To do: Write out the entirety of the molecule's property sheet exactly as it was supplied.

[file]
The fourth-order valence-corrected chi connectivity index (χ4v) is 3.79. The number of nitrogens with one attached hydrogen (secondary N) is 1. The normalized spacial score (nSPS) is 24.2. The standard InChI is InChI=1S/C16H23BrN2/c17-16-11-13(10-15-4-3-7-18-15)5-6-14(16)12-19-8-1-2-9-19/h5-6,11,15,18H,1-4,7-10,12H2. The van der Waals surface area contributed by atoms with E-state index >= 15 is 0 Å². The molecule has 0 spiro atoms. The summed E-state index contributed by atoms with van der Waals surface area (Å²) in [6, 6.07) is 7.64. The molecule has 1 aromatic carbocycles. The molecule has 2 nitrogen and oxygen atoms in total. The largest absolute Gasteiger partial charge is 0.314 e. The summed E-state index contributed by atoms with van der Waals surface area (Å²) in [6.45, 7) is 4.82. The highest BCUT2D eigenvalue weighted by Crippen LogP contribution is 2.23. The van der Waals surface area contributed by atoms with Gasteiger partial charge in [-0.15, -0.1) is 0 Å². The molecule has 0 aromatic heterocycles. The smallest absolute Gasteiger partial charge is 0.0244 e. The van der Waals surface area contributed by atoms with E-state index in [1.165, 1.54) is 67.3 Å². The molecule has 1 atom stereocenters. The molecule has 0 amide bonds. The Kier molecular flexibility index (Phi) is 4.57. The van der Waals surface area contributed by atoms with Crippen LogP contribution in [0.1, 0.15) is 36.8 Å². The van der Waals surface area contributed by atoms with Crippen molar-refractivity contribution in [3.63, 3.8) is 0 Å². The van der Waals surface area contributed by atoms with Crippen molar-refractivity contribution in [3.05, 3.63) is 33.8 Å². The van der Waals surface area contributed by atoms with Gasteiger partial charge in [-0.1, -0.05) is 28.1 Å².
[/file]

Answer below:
The fourth-order valence-corrected chi connectivity index (χ4v) is 3.79. The number of nitrogens with one attached hydrogen (secondary N) is 1. The normalized spacial score (nSPS) is 24.2. The standard InChI is InChI=1S/C16H23BrN2/c17-16-11-13(10-15-4-3-7-18-15)5-6-14(16)12-19-8-1-2-9-19/h5-6,11,15,18H,1-4,7-10,12H2. The van der Waals surface area contributed by atoms with E-state index >= 15 is 0 Å². The molecule has 0 spiro atoms. The summed E-state index contributed by atoms with van der Waals surface area (Å²) in [6, 6.07) is 7.64. The molecule has 1 aromatic carbocycles. The molecule has 2 nitrogen and oxygen atoms in total. The largest absolute Gasteiger partial charge is 0.314 e. The summed E-state index contributed by atoms with van der Waals surface area (Å²) in [6.45, 7) is 4.82. The highest BCUT2D eigenvalue weighted by Crippen LogP contribution is 2.23. The van der Waals surface area contributed by atoms with Gasteiger partial charge in [-0.15, -0.1) is 0 Å². The molecule has 0 aromatic heterocycles. The smallest absolute Gasteiger partial charge is 0.0244 e. The van der Waals surface area contributed by atoms with E-state index in [1.165, 1.54) is 67.3 Å². The molecule has 1 atom stereocenters. The molecule has 0 amide bonds. The Kier molecular flexibility index (Phi) is 4.57. The van der Waals surface area contributed by atoms with Crippen LogP contribution in [0.1, 0.15) is 36.8 Å². The van der Waals surface area contributed by atoms with Crippen molar-refractivity contribution in [3.63, 3.8) is 0 Å². The van der Waals surface area contributed by atoms with Crippen molar-refractivity contribution in [3.05, 3.63) is 33.8 Å². The van der Waals surface area contributed by atoms with Gasteiger partial charge in [-0.1, -0.05) is 28.1 Å².